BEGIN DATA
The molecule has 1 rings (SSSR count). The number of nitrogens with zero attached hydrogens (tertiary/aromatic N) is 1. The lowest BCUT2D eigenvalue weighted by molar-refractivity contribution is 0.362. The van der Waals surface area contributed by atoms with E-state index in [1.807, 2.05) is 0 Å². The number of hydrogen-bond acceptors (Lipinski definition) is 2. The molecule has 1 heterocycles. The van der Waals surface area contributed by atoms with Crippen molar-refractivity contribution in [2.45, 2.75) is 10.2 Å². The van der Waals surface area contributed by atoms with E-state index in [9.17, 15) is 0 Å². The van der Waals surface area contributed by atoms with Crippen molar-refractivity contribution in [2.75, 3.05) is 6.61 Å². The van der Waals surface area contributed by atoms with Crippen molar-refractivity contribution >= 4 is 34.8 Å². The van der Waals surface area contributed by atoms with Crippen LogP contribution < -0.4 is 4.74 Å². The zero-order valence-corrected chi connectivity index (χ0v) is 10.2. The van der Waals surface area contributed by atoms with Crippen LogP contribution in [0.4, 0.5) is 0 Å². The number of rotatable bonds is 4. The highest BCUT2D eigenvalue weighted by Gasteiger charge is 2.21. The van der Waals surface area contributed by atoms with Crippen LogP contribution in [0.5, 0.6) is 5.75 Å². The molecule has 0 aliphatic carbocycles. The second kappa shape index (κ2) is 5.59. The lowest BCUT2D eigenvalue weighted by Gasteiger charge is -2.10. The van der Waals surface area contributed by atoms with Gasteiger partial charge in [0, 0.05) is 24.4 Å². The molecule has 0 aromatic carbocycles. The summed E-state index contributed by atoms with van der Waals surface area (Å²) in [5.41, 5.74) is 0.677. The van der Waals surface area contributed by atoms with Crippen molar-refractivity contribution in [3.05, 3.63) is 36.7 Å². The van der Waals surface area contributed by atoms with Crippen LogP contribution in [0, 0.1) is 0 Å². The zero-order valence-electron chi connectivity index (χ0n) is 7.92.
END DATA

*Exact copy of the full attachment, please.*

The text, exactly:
The molecule has 1 rings (SSSR count). The number of nitrogens with zero attached hydrogens (tertiary/aromatic N) is 1. The lowest BCUT2D eigenvalue weighted by molar-refractivity contribution is 0.362. The van der Waals surface area contributed by atoms with E-state index in [1.807, 2.05) is 0 Å². The number of hydrogen-bond acceptors (Lipinski definition) is 2. The molecule has 1 heterocycles. The van der Waals surface area contributed by atoms with Crippen molar-refractivity contribution in [2.45, 2.75) is 10.2 Å². The van der Waals surface area contributed by atoms with E-state index in [9.17, 15) is 0 Å². The van der Waals surface area contributed by atoms with Crippen molar-refractivity contribution in [2.75, 3.05) is 6.61 Å². The van der Waals surface area contributed by atoms with Crippen molar-refractivity contribution >= 4 is 34.8 Å². The van der Waals surface area contributed by atoms with Crippen LogP contribution < -0.4 is 4.74 Å². The zero-order valence-corrected chi connectivity index (χ0v) is 10.2. The van der Waals surface area contributed by atoms with Crippen LogP contribution in [0.4, 0.5) is 0 Å². The number of rotatable bonds is 4. The highest BCUT2D eigenvalue weighted by Gasteiger charge is 2.21. The van der Waals surface area contributed by atoms with Crippen LogP contribution in [0.5, 0.6) is 5.75 Å². The molecule has 0 aliphatic carbocycles. The second kappa shape index (κ2) is 5.59. The lowest BCUT2D eigenvalue weighted by Gasteiger charge is -2.10. The van der Waals surface area contributed by atoms with Gasteiger partial charge in [0, 0.05) is 24.4 Å². The molecule has 0 aromatic carbocycles. The summed E-state index contributed by atoms with van der Waals surface area (Å²) in [5.41, 5.74) is 0.677. The van der Waals surface area contributed by atoms with Crippen molar-refractivity contribution in [3.05, 3.63) is 36.7 Å². The van der Waals surface area contributed by atoms with Crippen LogP contribution in [0, 0.1) is 0 Å². The zero-order valence-electron chi connectivity index (χ0n) is 7.92.